Garland Soil pH Test Kits




Garland Soil pH Test Kits:

These handy kits will help give you an idea of what the pH value of a soil or substrate is, without having to buy expensive soil pH meters. The 2-test kit offer 2 soil pH test, while the 25-test kit can be used to test the pH of (relatively clear) liquids as well.

When buying new plants for an established or new garden, it is important to test the pH of your soil to ensure the acidity levels are correct. Your soil’s pH may be quite different in various parts of your garden, and therefore each area that you intend to plant should be tested.
pH and your soil:
pH describes how acid or alkaline a soil is. A reading of pH7 is neutral, above means chalky, alkaline soil,  whilst readings below pH7 down to pH4 indicate an acidic soil.
Plants vary in their preferences towards a high, neutral or low pH and you can see at a glance what your plants prefer in the included Plant pH Preference list ( 25-test has a much more detailed list ). By using a pH soil testing kit you can now decide either to alter your soil or whether to buy plants which are suitable for the type of soil you already have. Altering the pH of a soil or substrate does take time, so do not expect a sudden in your readings – rather work steadily towards giving your plants ideal conditions over time. After amending the soil, test the soil pH level again in 30 days.

Garland Soil pH Test Kits – 2-test Kit:

How to check your soil:

Take a sample of the soil from about 4″ below the surface. Remove cap from tube, taking care to not spill the powder within. Add the soil to the powder up to the first line. Add water (preferably boiled) to the fourth line. Replace cap and shake thoroughly. Allow soil to settle. Compare the colour of the liquid solution to the pH chart.

Garland Soil pH Test Kits – 25-test Kit:

Preparing for the test:
(i) Remove the top 5cm (2″) of soil and break up the soil underneath to a depth of approximately 12cm (5″). Place some of the soil into a container and remove all stones and debris such as leaves and twigs. Break the soil up and leave to dry naturally.
(ii) Find a suitable container with a lid – like a jam jar
a. Take one part soil, the larger the representative sample the better
b. Add 4 parts water, preferably distilled, rain or finally tap water. For example measure 50ml / grams of soil and add 200ml / grams of water.
c. Seal the container and shake for 30 seconds to a minute.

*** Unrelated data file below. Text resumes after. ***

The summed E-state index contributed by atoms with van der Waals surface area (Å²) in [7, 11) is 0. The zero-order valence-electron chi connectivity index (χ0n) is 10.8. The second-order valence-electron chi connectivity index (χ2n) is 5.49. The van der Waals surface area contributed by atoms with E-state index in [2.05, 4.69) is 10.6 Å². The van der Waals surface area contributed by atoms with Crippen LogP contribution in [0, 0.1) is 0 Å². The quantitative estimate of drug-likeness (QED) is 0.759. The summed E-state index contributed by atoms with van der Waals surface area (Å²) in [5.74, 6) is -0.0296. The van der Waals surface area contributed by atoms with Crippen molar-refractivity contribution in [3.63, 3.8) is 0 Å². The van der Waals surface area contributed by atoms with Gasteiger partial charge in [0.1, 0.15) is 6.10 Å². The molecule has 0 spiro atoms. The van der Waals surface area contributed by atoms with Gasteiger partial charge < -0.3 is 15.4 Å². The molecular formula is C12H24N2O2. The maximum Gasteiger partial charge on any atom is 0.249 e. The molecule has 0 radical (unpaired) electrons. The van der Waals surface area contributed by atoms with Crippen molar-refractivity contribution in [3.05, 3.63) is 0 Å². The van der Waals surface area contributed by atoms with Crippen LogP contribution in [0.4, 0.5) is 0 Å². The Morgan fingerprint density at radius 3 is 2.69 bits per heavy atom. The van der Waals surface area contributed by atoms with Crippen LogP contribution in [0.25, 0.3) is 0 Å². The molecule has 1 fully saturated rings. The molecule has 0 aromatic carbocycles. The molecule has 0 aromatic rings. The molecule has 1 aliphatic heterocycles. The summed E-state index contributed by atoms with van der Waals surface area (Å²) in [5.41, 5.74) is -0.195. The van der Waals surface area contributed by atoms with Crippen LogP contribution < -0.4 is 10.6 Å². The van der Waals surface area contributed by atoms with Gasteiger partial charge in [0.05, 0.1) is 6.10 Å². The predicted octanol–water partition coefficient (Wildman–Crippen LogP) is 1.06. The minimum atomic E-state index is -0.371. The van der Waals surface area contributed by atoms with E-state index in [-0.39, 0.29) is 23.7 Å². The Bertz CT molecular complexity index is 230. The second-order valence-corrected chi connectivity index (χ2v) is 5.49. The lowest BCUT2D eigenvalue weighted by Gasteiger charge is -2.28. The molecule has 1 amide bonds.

d. Allow the sample to settle which could take 30 minutes to 24 hours depending on the soil type.
Carrying out the test:
a. Using the pipette supplied draw up a sample of the clear liquid. (It does not matter if the liquid is still cloudy).
b. Fill a clean dry test tube to the 3ml mark from the pipette.
c. Add 0.5ml (to the next graduation mark) of pH solution.
d. Add one heaped scoop of powder.
Replace the test tube cap & shake for 30 seconds.
Taking the reading:
a. Allow the powder to settle over a 5 minute period allowing the colour to develop.
b. Then compare the colour of the liquid in the test tube by holding it against the colour chart.
c. Take a note of the reading

Altering the pH:

Compare your test results for each area of soil in relation to the pH of the plants that you are going to plant (see Plant pH preference list incl. more detailed in the 25-test kit ). Most plants have a reasonably wide tolerance of at least 1 pH point, and will be comfortable with a pH of around 5.5 but certain plants require an alkaline soil or a particularly acid soil.
The type of soil in your garden will influence the amount of mixture needed to make a change to your soil’s pH level.
To increase soil acidity, add Sulphate of Ammonia or Flowers of Sulphur in the quantities recommended by the manufacturers. The addition of manure or compost will often increase acidity as well. Coffee grinds are also a popular alternative.
To increase soil alkalinity add ground limestone to your soil, in the quantities recommended by the manufacturers, or according to the table included in the 25-test kit booklet.